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Let $G$ be a group of order $n$ and and $\gcd(m,n)=1$. Let $\chi:G\rightarrow\mathbb{C}$ be a class function and define $\chi^m\!: g\mapsto\chi(g^m)$. How can one show that $\chi^m$ is a character iff $\chi$ is a character and that $\chi^m$ is irreducible iff $\chi$ is irreducible?

It is already a class function, so it is a $\mathbb{C}$-linear combination of irreducible characters $\chi_1,\ldots,\chi_r$. Thus it suffices to show that for $\langle\chi,\chi_i\rangle=\frac{1}{n}\sum_{g\in G}\chi(g)\chi_i(g^{-1})$ we have:

  1. $\forall i\!: \langle\chi,\chi_i\rangle\in\mathbb{N}$ iff $\forall i\!: \langle\chi^m,\chi_i\rangle\in\mathbb{N}$;
  2. $\forall i\!: \langle\chi,\chi_i\rangle\in\{0,1\}$ iff $\forall i\!: \langle\chi^m,\chi_i\rangle\in\{0,1\}$.

Since $\gcd(m,n)=1$, there exist $k,l$ with $km+ln=1$, so the map $G\to G,g\mapsto g^m$ is surjective ($g=g^{km+ln}=g^{km}=(g^{k})^{m}$) hence bijective (since $G$ is finite) and permutes conjugacy classes.

Any suggestions?

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  • $\begingroup$ My naive first thought would be that if $\chi:G\to\mathbb{C}$ is the character for the representation $\rho:G\to\mathrm{GL}(V)$, then the function $\chi^m:G\to \mathbb{C}$ is the character for the "representation" $\rho\circ \varphi$, where $\varphi:G\to G$ is the $m$th power map. Except, of course, $\varphi$ is not going to be a homomorphism in general. Perhaps something could still be made of this? $\endgroup$ – Zev Chonoles Feb 20 '14 at 6:35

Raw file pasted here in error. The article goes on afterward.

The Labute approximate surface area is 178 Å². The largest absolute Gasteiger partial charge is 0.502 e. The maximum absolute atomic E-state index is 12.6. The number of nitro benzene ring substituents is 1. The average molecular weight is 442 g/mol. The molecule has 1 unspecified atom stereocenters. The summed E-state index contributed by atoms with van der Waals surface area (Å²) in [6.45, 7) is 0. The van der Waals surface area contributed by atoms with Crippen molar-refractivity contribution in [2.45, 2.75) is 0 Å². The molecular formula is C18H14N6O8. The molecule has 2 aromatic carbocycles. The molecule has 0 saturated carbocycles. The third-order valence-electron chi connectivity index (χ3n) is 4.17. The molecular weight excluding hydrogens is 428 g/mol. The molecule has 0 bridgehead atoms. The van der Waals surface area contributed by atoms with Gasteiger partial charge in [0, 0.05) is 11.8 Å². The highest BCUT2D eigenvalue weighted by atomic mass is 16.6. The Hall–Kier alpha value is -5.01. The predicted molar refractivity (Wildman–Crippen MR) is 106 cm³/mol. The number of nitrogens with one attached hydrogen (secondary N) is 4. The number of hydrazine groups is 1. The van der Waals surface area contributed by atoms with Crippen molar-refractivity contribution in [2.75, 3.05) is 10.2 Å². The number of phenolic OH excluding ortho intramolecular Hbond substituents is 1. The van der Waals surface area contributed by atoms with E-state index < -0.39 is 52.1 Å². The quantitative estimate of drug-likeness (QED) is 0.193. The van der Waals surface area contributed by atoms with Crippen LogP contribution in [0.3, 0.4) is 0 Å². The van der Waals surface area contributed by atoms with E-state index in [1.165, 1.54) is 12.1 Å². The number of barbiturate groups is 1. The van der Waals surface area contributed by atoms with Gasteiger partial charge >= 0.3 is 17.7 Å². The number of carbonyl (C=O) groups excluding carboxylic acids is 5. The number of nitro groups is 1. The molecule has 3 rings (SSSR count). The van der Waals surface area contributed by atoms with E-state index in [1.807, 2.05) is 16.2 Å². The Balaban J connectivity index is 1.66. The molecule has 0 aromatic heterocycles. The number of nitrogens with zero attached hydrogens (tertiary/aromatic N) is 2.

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    $\begingroup$ $\chi(g^m)=\sigma\chi(g)$ where $\sigma\in{\rm Gal}(\Bbb Q(\zeta_n)/\Bbb Q)$ extends $\zeta\mapsto\zeta^m$. One wants to show one can write $\rho$ in coordinates on which $\sigma$ can act to get a representation with character $\sigma\chi$. $\endgroup$ – anon Feb 20 '14 at 7:34
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    $\begingroup$ Once you have shown it is a character, checking whether it is irreducible is easier by just looking at $\langle\chi^m,\chi^m\rangle$ and comparing this to the same for $\chi$ (since it will be $1$ iff the character is irreducible). $\endgroup$ – Tobias Kildetoft Feb 20 '14 at 8:14
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    $\begingroup$ $\langle \chi^m,\chi^m \rangle = 1$ follows from the fact that $g \mapsto g^m$ is a bijection of $G$. $\endgroup$ – Derek Holt Feb 20 '14 at 8:43
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Let $\rho: G \rightarrow \operatorname{GL}_r(\mathbb{C})$ be a representation affording the character $\chi$.

As anon notes in the comments, since $(m,n) = 1$, there exists $\sigma\in{\rm Gal}(\Bbb Q(\zeta)/\Bbb Q)$ such that $\sigma(\zeta) = \zeta^m$, where $\zeta$ is a primitive $n$th root of unity. We can further extend $\sigma$ into a field automorphism of a field that contains each entry of $\rho(g)$ for all $g \in G$. From this, we can define a homomorphism $\sigma: \operatorname{Im}(\rho) \rightarrow \operatorname{GL}_r(\mathbb{C})$ by $\sigma(A)_{ij} = \sigma(A_{ij})$ for all $A \in \operatorname{GL}_r(\mathbb{C})$.